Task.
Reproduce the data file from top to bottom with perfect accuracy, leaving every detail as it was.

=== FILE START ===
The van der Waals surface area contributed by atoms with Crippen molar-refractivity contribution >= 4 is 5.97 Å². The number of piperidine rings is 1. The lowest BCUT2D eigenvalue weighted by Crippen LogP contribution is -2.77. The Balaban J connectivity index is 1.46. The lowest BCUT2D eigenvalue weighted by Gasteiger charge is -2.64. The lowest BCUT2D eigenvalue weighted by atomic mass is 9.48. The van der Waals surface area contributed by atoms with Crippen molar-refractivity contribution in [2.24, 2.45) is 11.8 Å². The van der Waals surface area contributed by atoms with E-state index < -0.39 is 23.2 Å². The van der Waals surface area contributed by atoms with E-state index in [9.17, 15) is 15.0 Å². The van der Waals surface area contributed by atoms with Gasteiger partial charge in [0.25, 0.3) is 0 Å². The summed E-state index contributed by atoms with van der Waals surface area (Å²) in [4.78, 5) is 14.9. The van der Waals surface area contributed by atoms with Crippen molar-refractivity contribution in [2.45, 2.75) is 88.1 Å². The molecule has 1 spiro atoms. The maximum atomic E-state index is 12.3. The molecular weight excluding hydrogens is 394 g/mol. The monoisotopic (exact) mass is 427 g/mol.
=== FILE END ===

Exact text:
The van der Waals surface area contributed by atoms with Crippen molar-refractivity contribution >= 4 is 5.97 Å². The number of piperidine rings is 1. The lowest BCUT2D eigenvalue weighted by Crippen LogP contribution is -2.77. The Balaban J connectivity index is 1.46. The lowest BCUT2D eigenvalue weighted by Gasteiger charge is -2.64. The lowest BCUT2D eigenvalue weighted by atomic mass is 9.48. The van der Waals surface area contributed by atoms with Crippen molar-refractivity contribution in [2.24, 2.45) is 11.8 Å². The van der Waals surface area contributed by atoms with E-state index < -0.39 is 23.2 Å². The van der Waals surface area contributed by atoms with E-state index in [9.17, 15) is 15.0 Å². The van der Waals surface area contributed by atoms with Gasteiger partial charge in [0.25, 0.3) is 0 Å². The summed E-state index contributed by atoms with van der Waals surface area (Å²) in [4.78, 5) is 14.9. The van der Waals surface area contributed by atoms with Crippen molar-refractivity contribution in [2.45, 2.75) is 88.1 Å². The molecule has 1 spiro atoms. The maximum atomic E-state index is 12.3. The molecular weight excluding hydrogens is 394 g/mol. The monoisotopic (exact) mass is 427 g/mol.